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#51 2023-10-09 17:16:26

Steve Stewart
Member
From: Kansas (USA)
Registered: 2019-09-21
Posts: 161
Website

Re: 2023 Mars Society Convention

Saturday Morning

Below is a 3 hour 21 minute video posted by the Mars Society on YouTube. I've gone through the video and have listed where (in hours/minutes) each presentation is located in the video.

26th Annual International Mars Society Convention (Day 3 - Saturday AM 10/7/2023)

0h 22m
Dean Cheng
The Chinese Space Program

0h 55m
William Clancey
Robotically Mediated Exploration Undersea and on Mars

1h 28m
Tiffany Morgan
NASA JPL Mars Sample Return

2h 7m
Roberto Carlino
NASA Ames HERA Mars Analog

2h 40m -
James Heiser -
Is the effort to settle Mars a dangerous religion?

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#52 2023-10-09 20:06:19

SpaceNut
Administrator
From: New Hampshire
Registered: 2004-07-22
Posts: 29,306

Re: 2023 Mars Society Convention

Thinks for the convention links.

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#53 2023-11-05 19:55:08

Steve Stewart
Member
From: Kansas (USA)
Registered: 2019-09-21
Posts: 161
Website

Re: 2023 Mars Society Convention

Saturday Afternoon
Arizona Ballroom

26th Annual International Mars Society Convention (Day 3 - Saturday PM 10/7/2023)
9h 35m 50s

The link above contains a comment with timestamps and a description of each of the presentations. The timestamps are shown in blue, and when on YouTube, you can click on the blue timestamps and it will take you to that point in the video. A screen capture of the timestamps and description is shown below.

zYvcHwS.jpg


(I left a comment on YouTube abut a question that was asked after the presentation "Agriculture on Mars" by Colleen McLeod)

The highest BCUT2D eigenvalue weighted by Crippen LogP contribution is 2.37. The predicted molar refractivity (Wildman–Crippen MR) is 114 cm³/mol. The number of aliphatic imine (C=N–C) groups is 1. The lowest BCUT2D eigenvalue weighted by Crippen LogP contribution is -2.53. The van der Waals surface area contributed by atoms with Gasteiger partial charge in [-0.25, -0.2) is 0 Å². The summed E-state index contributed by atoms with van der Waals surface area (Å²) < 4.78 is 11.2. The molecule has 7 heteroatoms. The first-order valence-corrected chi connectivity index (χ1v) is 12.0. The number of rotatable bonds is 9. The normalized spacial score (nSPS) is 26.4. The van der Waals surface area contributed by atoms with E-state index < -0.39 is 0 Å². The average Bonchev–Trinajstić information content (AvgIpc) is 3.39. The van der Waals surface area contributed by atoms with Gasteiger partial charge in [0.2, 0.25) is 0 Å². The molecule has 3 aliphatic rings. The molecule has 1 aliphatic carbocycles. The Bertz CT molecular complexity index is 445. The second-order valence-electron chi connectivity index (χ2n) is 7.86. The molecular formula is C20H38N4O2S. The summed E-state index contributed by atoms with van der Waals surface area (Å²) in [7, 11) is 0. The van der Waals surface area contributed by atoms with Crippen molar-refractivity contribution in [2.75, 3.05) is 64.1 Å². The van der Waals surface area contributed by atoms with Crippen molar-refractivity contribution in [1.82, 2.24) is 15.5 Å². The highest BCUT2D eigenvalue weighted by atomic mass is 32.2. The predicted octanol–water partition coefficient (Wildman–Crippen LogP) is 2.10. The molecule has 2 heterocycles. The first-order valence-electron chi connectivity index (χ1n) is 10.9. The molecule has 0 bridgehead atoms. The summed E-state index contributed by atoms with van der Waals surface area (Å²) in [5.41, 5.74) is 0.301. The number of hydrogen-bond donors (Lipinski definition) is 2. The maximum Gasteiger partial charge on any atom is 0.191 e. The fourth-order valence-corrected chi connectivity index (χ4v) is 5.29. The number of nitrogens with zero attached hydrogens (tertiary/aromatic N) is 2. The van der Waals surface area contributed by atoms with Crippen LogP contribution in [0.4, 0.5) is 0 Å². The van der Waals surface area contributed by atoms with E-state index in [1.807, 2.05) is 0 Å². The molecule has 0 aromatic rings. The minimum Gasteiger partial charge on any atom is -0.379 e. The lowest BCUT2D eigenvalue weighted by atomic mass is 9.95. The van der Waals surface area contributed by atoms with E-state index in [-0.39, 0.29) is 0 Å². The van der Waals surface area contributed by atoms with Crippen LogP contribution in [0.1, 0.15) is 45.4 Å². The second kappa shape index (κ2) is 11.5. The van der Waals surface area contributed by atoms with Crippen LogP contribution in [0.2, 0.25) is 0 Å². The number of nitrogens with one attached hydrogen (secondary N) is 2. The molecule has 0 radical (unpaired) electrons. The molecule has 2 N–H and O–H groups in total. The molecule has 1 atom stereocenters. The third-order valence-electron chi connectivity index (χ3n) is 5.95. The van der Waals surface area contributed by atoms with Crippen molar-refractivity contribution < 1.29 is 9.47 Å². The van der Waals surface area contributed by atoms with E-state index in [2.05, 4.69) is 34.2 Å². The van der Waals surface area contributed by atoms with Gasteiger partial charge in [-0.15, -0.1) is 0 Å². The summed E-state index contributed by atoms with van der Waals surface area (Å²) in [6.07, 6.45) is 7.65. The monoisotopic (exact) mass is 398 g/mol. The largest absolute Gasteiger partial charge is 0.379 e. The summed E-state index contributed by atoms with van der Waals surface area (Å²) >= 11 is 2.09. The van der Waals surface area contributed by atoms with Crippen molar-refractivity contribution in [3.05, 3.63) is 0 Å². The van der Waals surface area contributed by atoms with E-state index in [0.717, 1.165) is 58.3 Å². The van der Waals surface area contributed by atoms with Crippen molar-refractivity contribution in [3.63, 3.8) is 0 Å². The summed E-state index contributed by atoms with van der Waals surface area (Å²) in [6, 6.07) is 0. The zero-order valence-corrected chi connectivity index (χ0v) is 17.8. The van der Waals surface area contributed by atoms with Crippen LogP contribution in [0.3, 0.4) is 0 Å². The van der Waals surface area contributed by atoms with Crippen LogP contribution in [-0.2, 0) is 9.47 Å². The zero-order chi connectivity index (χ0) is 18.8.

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#54 2023-11-05 19:56:08

Steve Stewart
Member
From: Kansas (USA)
Registered: 2019-09-21
Posts: 161
Website

Re: 2023 Mars Society Convention

Sunday Morning
Arizona Ballroom

26th Annual International Mars Society Convention (Day 4 - Sunday 10/8/2023)
4h 11m 26s

The link above contains a comment with timestamps and a description of each of the presentations. The timestamps are shown in blue, and when on YouTube, you can click on the blue timestamps and it will take you directly to that point in the video. A screen capture of the timestamps and description is shown below.

3Owcfj4.jpg

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#55 2023-11-05 20:03:18

tahanson43206
Moderator
Registered: 2018-04-27
Posts: 18,133

Re: 2023 Mars Society Convention

Steve, we are in Zoom session right now ... can you load Zoom and join?
(th)

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#56 2023-11-05 20:04:30

tahanson43206
Moderator
Registered: 2018-04-27
Posts: 18,133

Re: 2023 Mars Society Convention

GW just returned !!! We are up to four attendees and more are welcome!
(th)

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#57 2023-11-05 20:13:25

tahanson43206
Moderator
Registered: 2018-04-27
Posts: 18,133

Re: 2023 Mars Society Convention

Conversation started with RobertDyck's idea of chloroplasts for oxygen production, and it has transitioned to manufacture of products such as methane, methanol and related hydrocarbons.

(th)

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#58 2023-11-06 03:15:52

RobertDyck
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From: Winnipeg, Canada
Registered: 2002-08-20
Posts: 7,848
Website

Re: 2023 Mars Society Convention